Read Aimez-vous Brahms Online

Authors: Francoise Sagan

Aimez-vous Brahms

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Aimez-vous Brahms...

A novel by

Françoise Sagan

TRANSLATED BY

PETER
WILES

 

 

LONDON
JOHN MURRAY ALBEMARLE STREET, W.1.

 

 

First published in Great Britain 1960

© Françoise Sagan 1959

English translation © 1960 by John Murray (Publishers) Ltd., London, and E. P. Dutton & Co., Inc., New York Printed in Great Britain by Butler & Tanner Ltd., Frome and London

 

To Guy

 

CONTENTS

1

2

3

4

5

6

7

8

9

10

11

12

13

14

15

16

17

18

 

 

1

 

P
AULE
gazed at her face in the mirror and studied the accumulated defeats of thirty-nine years, one by one, not with the panic, the acrimony usual at such times but with a detached calm. As though the tepid skin, which her two fingers plucked now and then to accentuate a wrinkle or bring out a shadow, belonged to someone else, to another Paule passionately concerned with her beauty and battling with the transition from young to youngish woman: a woman she scarcely recognised. She had stationed herself at this mirror to kill time only to discover— she smiled at the thought—that time was gradually, painlessly killing her, aiming its blows at an appearance she knew had been loved.

Roger was due at nine; it was now seven she had plenty of time. Time to lie back on her bed with her eyes shut, to think of nothing. To give way. To relax. But what was so engrossing, so taxing about her days as to warrant rest in the evenings? And well she knew this uneasy listlessness which drove her from room to room, window to window. It belonged to the wet days of her childhood.

She went into the bathroom and bent down to feel the water in the bath, and suddenly the gesture reminded her of another . . . Nearly fifteen years before. She was with Marc, they were spending their holidays together for the second year running and already she felt it couldn't last. They were on Marc's sailing-boat; the sail fluttered in the wind like an uncertain heart; she was twenty-five. And suddenly she had felt overcome by happiness, accepting everything in her life, accepting the world, realising in a flash that everything was fine. And to hide her face she had bent over the gunwale, trying to dip her fingers in the racing water. The little craft had heeled over; Marc had given her one of those dead-pan looks he was so good at and, inside her, happiness had at once been replaced by a sense of irony. Of course, she had been happy afterwards, with or by means of others, but never in the same total, irreplaceable manner. And in the final analysis it was like looking back on a broken promise.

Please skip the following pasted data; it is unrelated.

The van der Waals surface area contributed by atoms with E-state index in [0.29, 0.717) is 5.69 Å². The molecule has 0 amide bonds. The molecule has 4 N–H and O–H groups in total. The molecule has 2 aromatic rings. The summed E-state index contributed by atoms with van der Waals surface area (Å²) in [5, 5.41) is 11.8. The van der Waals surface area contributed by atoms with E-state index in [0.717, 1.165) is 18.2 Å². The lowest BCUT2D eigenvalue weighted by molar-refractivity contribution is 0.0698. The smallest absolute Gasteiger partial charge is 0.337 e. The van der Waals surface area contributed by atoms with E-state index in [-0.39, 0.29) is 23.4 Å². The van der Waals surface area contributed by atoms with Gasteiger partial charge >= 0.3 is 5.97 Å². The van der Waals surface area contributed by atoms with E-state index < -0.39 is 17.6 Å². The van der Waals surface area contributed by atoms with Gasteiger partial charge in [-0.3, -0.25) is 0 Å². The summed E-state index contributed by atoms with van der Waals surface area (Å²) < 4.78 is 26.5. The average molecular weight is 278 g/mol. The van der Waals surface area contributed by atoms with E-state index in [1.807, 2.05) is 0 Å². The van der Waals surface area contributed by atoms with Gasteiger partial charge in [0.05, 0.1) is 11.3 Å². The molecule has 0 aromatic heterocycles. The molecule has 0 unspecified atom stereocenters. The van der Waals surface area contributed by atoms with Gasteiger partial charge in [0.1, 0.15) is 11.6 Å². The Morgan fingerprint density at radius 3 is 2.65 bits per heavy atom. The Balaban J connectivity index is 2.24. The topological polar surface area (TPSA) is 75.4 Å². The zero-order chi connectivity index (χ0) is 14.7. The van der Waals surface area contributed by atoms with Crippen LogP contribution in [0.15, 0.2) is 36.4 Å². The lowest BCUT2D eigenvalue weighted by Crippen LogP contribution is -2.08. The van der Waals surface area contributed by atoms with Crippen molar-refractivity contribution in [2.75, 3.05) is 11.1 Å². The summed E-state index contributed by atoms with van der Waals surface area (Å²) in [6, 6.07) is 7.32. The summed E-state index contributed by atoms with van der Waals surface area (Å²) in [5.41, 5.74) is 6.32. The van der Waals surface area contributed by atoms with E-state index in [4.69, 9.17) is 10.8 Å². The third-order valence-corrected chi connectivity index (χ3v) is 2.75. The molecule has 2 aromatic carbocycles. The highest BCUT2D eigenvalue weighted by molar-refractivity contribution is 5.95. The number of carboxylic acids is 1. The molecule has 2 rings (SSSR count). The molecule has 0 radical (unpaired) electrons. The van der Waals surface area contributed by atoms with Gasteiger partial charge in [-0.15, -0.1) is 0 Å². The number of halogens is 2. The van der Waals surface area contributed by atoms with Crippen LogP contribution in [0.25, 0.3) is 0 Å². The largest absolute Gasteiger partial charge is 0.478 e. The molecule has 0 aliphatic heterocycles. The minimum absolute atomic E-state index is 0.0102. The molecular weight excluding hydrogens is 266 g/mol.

* * *

Roger was coming; she would explain to him; she would try to explain to him. He would say: "Yes, of course," with the particular satisfaction he invariably showed in laying bare life's impostures, a real enthusiasm for expatiating on the absurdity of existence, of their stubbornness in prolonging it. Only, in him all this was compensated by boundless vitality, keen appetites and, at bottom, a vast natural contentment which only sleep interrupted. Then he would drop off at a moment's notice, hand over heart, as attentive to his life in sleeping as in waking. No, she could not explain to Roger that she was tired, that she could stand no more of this freedom imposed like a law between them, this freedom of which he alone availed himself and which for her represented mere loneliness; she could not tell him that sometimes she felt like one of those ruthless, possessive females whom he so hated. Abruptly her deserted flat struck her as odious and useless.